Lockheed Martin and Maxar win weather satellite contracts
SAN FRANCISCO – Lockheed Martin and Maxar Space won contracts worth $5 million apiece to help define the National Oceanic and Atmospheric Administration’s future geostationary weather satellite program.
NOAA announced the Geostationary Extended Observations (GeoXO) Spacecraft Phase A Study contracts July 26, which NASA awarded on behalf of NOAA.
Under the contracts, each company will spend ten months developing the GeoXO spacecraft concept, maturing necessary technologies and helping define the spacecraft’s potential performance, risks, costs and development schedule. The results of the study will help NASA and NOAA establish requirements for GeoXO spacecraft development contracts scheduled to be awarded in 2024.
“We are super excited about NASA and NOAA’s GeoXO program,” Adrián Cuadra, Lockheed Martin’s weather and Earth science director, told SpaceNews by email. “It’s going to build on the technology we have today and be an absolute game-changer for the future of severe weather forecasting, ocean and climate monitoring.”
Lockheed Martin builds two instruments on the current geostationary weather constellation, Geostationary Operational Environmental Satellite (GOES) R Series: the Geostationary Lightning Mapper and Solar Ultraviolet Imager.
“We know what it takes to be successful and are very much looking forward to continuing our trusted partnership, focused on the mission of saving lives,” Cuadra added.
Maxar also has a history of work on NOAA weather satellites. Maxar manufactured eight of NOAA’s first- and second-generation GOES satellites in the 1970s and 1990s, Chris Johnson, Maxar senior vice president and general manager of Space, said by email.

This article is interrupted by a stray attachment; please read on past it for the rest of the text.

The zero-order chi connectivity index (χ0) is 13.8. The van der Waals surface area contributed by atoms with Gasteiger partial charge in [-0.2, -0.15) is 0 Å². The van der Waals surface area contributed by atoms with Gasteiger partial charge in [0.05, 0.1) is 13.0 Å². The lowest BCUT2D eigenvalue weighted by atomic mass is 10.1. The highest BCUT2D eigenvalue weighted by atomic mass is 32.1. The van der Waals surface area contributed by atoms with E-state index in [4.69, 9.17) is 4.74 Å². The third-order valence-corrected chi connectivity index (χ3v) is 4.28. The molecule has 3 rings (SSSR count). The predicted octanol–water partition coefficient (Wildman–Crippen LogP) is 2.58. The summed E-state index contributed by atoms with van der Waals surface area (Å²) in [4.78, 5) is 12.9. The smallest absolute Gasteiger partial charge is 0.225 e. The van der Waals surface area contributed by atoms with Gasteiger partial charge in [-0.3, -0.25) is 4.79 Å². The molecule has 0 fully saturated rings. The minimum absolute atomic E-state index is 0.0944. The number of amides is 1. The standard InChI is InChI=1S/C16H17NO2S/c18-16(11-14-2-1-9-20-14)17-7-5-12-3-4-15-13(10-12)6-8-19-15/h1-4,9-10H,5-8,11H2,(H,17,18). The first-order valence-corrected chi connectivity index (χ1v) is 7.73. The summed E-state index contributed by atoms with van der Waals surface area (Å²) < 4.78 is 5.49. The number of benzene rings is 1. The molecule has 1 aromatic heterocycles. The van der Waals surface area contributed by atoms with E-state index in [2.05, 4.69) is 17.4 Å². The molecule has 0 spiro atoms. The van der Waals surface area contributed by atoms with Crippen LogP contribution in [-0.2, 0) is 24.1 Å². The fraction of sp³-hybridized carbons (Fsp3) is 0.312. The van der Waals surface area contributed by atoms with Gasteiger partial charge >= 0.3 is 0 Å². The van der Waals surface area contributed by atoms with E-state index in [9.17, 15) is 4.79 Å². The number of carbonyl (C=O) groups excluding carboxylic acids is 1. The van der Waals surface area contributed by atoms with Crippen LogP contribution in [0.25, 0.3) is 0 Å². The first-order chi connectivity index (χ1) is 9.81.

“Maxar is committed to helping customers use spacecraft and space-based data to further efforts to study weather patterns and mitigate climate change, so this GeoXO study contract is the next evolution of that work,” Johnson added.
In the early 2030s, NOAA plans to begin operating three GeoXO satellites. One over the Eastern and one over the Western United States, like the current GOES-R series, plus a third satellite over the central United States.
With the GeoXO constellation, NOAA seeks improved imagery compared with the GOES-R Series. The agency also intends to continue mapping lightning and observing space weather from GeoXO satellites.
In addition, the constellation will fly ocean color instruments and the centrally-located GeoXO spacecraft will carry a hyperspectral infrared sounder and an atmospheric composition instrument.
NOAA funds, operates and manages the GeoXO mission. NASA’s Goddard Space Flight Center manages the study contract awards.